Shakespeare's collection of sonnets is heralded as one of the greatest, most ambitious sonnet collections in English literature. Of these154 sonnets, the first 126 of them are addressed to a 'fair youth', a beatiful young man, with whom Shakespeare has developed an intimate friendship. The overarching theme of devotion in antimony to mortality denotes that “Sonnet 18” is predominantly a love poem. Accordingly the purpose of the poem seems initially to be to compare his beloved friend's handsomness with a common symbol of beauty, a fine summer's day. However, Shakespeare actually provides a pragmatic critique of the conventions of love poetry in his doing so. He not only exposes the flaws of the love poetry through the comparison but also suggests the merits of it in conveying the idea of his everlasting love, and the ability of verse to immortalise both love and beauty.
“Sonnet 18” is written in typical Shakespearan sonnet form, comprising of three distinguishable quatrains and a rhyming couplet. This style of poetry is very useful in creating an argument that flows coherently, as the quatrains seperate main ideas. Although the quatrains in “Sonnet 18”, are not physically split-up by open lines, they are clearly separated by the change in rhyme scheme. The poem deals with thematic ideas of the inability to capture beauty satisfactorily, the transience of beauty and the brevity of life (Mabillard para. 1) and, in contrast, the timelessness of poetry. In the first quatrain, Shakespeare immediately establishes the intentions of his poem. Superficially he wishes to celebrate the beauty of the 'fair youth'. However, through his question “Shall I compare thee to a summer's day?” he actually shows his hesitancy to use such a comparison. Should he compare this wonderful young man to something as inconsistnet and unimaginative as a summer's day? His decision that the young man is “more lovely” and “more temperate” [own emphasis] than a summer's day establishes the argument that the comparison is inadequate. Furthermore it introduces Shakespeare's idea that all such metaphors are weak vessels in which to convey one's idea of love.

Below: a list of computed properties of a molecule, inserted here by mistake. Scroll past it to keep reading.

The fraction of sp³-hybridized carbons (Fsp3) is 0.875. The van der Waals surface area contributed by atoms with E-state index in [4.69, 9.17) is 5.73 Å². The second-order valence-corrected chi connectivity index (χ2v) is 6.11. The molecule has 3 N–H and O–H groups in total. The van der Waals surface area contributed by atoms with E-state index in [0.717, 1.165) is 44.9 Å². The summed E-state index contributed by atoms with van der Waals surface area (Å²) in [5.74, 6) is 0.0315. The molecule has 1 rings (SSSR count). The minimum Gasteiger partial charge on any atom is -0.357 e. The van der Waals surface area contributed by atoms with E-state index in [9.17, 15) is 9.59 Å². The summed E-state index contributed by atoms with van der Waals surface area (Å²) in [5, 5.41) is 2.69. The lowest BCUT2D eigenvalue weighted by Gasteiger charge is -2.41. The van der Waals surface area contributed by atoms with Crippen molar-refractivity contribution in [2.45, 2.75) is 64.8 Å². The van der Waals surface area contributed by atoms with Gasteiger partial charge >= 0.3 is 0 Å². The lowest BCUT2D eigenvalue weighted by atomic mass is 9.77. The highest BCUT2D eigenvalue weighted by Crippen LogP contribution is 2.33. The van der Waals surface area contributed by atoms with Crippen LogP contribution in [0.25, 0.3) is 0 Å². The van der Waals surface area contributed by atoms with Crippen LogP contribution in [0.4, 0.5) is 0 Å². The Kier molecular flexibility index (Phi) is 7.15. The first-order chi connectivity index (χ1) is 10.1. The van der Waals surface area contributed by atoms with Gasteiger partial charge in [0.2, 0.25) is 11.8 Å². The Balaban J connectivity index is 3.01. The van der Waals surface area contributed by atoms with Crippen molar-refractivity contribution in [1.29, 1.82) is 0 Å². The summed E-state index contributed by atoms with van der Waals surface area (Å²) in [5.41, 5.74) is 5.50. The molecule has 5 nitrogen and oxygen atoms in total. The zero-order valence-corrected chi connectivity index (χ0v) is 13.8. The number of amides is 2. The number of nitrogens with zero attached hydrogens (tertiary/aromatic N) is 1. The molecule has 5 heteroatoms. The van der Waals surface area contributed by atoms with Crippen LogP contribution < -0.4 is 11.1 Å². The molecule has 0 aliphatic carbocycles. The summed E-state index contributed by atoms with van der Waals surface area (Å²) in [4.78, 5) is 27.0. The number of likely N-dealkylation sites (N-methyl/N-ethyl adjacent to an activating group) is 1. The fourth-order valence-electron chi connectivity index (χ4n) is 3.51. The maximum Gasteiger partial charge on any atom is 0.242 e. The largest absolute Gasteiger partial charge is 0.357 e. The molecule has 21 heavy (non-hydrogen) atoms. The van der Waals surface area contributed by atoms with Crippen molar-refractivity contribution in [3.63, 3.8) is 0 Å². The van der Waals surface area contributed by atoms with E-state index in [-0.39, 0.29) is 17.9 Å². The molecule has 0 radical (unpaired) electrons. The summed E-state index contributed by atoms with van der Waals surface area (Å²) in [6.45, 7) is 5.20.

The tone of the poem changes to suit Shakespeare's thought process as he lays out his argument. The last lines of the first two quatrains share significant similarity. The idea that summer is too short, which, in the context of the poem alludes to the idea that beauty fades quickly, compliments the last line of the second quatrain: “nature's changing course” which refers to inconsistency of nature, and by extension the natural physical shift that age brings (Mabillard para. 1) ie. Summer to Autumn to Winter, young to old, beautiful to decayed. The tone of these two quatrains is thus identifiable as contemplative and melancholic.
In the third quatrain, however, Shakespeare's tone changes abruptly. The first word of the first line “But” indicates a change in thought. Shakespeare's tone has changed from one of...